Wedding photographers typically have a "shot list" of photos they need to capture throughout a wedding day. The list helps make sure they don't miss an important person or moment during the day. It's a concept that can easily be translated to other genres of photography.
When I encounter a bird, sometimes I only get a chance to take a few shots before the bird flies off...but sometimes a bird will hang around long enough for me to capture several different poses. I employ a "mental shot list," to make sure I get all the views I want of a bird. For instance, this Gadwall duck was swimming around in my general vicinity for quite a while, so I was able to take many different photos of it.
Here are a few of my ideas for waterfowl photos, if the bird is cooperative: A portrait from the side and front, a water droplet dripping from the bill, a nice reflection in the water, the bird preening and flapping its wings, interaction with another bird, and taking off or landing in the water. There are many more possibilities, and obviously not all shots will be possible with every bird.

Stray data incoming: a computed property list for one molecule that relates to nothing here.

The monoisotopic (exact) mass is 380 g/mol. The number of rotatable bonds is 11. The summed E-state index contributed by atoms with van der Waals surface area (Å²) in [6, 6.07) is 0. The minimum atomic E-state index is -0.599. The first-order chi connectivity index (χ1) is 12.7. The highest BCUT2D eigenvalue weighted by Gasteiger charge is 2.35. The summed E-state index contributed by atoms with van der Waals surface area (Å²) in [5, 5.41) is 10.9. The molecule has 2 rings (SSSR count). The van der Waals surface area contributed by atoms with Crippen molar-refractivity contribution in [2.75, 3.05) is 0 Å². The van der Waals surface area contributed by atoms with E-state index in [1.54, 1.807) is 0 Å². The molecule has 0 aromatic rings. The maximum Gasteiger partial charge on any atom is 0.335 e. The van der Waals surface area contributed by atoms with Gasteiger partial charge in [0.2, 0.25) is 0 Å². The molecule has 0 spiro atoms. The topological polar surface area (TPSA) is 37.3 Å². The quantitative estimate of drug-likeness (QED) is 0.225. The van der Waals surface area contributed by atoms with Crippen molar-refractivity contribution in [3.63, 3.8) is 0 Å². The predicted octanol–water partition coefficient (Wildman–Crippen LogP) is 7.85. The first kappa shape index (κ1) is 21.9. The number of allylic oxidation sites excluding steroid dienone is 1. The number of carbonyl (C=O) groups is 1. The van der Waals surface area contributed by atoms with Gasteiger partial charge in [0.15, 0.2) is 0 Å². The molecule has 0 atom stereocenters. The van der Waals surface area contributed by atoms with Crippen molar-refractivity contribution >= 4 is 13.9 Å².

The key idea is that rather than seeing something interesting and taking a snapshot of it, you put thought into exactly what kind of photograph you want to make from the experience. If you are capturing a flower, you can take the flower from different angles, different exposures, and different depths of field. Use your imagination and create a vision of what you would like to see in your camera. On the flip side, it's probably not necessary to take a million pictures of the exact same thing. Having an idea of the kinds of images you want to take can also help you narrow down the choices of photos you are making. If circumstances allow it, be intentional about your photography.